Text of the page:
Every day 156,000 people leave this earthly existence We call that death.
Every day 384,000 people new arrivals are welcomed. We call that birth.
Estimated by 2015 there will be 9 billion people on the earth.
The Lord has prepared technology to make it available and possible for us to begin to bind and connect all those families together.
As we discover who they are that becomes our family history.
See genealogy tends to pull us apart when we withdraw to our own private personal computers. Family history brings us together as we share stories and work together.
Therefore, genealogy changes our chart. Family history changes our hearts.
When children no longer felt connected to family, and the elderly members of the family were no longer needed, traditions begin to change concerning them. A loss of respect had begin to creep in. This is the first generation were some people feel like it is acceptable to call their parents by their first names.
He told a folk tale about the importance of the wisdom of our elders. We have to be careful to never bury the wisdom of our ancestors with them. We need to teach our children the stories and wisdom of our lives. Ability to pass on is part of the Lord's plan. The celestial world will be governed by patriarchal order. Our work including here on earth is to prepare them for heaven. All the training can begin in the home.
Discovering stories about our ancestors is a great way to get started. He spoke about the new book "My Family Book" that directs them to FamilySearch.org. As families discover stories, photos, and eventually temple opportunities, these stories will have a unifying effect.
He showed part of Elder Bednar's talk in general conference focusing on the youth. Then a video on the Elijah Project, where the youth are called as family history consultants. It told the story of a young women named Cheyenne called to do family history. She had just lost her grandmother two weeks prior. She decided to talked to her grandfather, and he in turn worked with her for the next 6 weeks recording their family history. Then he died, it had only been 8 weeks after his wife passed away. What a legacy he left his posterity. This just made me cry.
Elder Foster said that "family history is the greatest safe guard against Satan and his forces for our children." He shared a video of the Joseph Millet story and what a treasure that journal entry is for his posterity. I cried. He gave us an assignment to write at least a three sentence journal entry for our future great-grandchild.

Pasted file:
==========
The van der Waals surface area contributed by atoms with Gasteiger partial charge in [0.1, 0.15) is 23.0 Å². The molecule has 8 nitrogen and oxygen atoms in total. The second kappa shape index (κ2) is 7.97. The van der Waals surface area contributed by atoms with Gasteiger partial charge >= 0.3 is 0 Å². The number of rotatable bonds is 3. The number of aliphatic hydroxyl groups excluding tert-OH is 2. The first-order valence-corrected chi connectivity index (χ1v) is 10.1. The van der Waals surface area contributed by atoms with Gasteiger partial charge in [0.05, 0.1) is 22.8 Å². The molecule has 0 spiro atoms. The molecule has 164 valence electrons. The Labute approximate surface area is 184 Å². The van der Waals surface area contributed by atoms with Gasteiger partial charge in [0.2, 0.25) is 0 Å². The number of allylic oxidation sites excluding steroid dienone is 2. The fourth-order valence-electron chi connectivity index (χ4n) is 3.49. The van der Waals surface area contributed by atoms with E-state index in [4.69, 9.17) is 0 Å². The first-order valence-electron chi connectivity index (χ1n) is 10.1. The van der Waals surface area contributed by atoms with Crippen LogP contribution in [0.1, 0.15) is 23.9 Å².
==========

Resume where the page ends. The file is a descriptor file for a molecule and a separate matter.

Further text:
After attending these two session in the Family History Consultant track I went back into the Expo Hall. I saw hundreds of youth walking around with friends and family members, learning that genealogy and family history work can be cool.
I could see and feel and understand in a new way the importance of sharing my family history with my children and the generations to follow. I had been focusing on my fathers, nows the time to focus on the children.
My parents are converts to the LDS Church and earlier this year it was evident to us that some of the second generation were going a stray. As a family we united and held a fast, pondering on how we could touch these family members and bring them back to a remembrance of what they had been taught in their youth.
The answer that came was for us to start recording and sharing our family stories. Stories that told lessons we learned through trials in life. Stories of our blessings and miracles we have witnessed. The happiness and joy the gospel brings in our lives. The stories of us, so they will know why we are, who we are.
To go to RootsTech and see this same message really touched my heart. When I came home Saturday evening instead of my normal crashing and wanting to be left alone, following a genealogy conference, I sought out my family. My husband and I with our two sons held a family home evening. Each son had a different need and I found myself applying a principle I heard in the RootsTech's Demo area by Janet Hovorka, author of "Zap the Grandma Gap".
Janet told how her son would become frustrated over writing assignments, something that didn't come naturally for him. She would remind him of the family's rich history of writers. She would encourage him and let him know he could do this too, and he does. I in turn related family stories to my sons, that gave them hope and courage to move forward in their lives. This was family history and it changes lives.
See ya tomorrow, for tomorrow is always another genealogy day.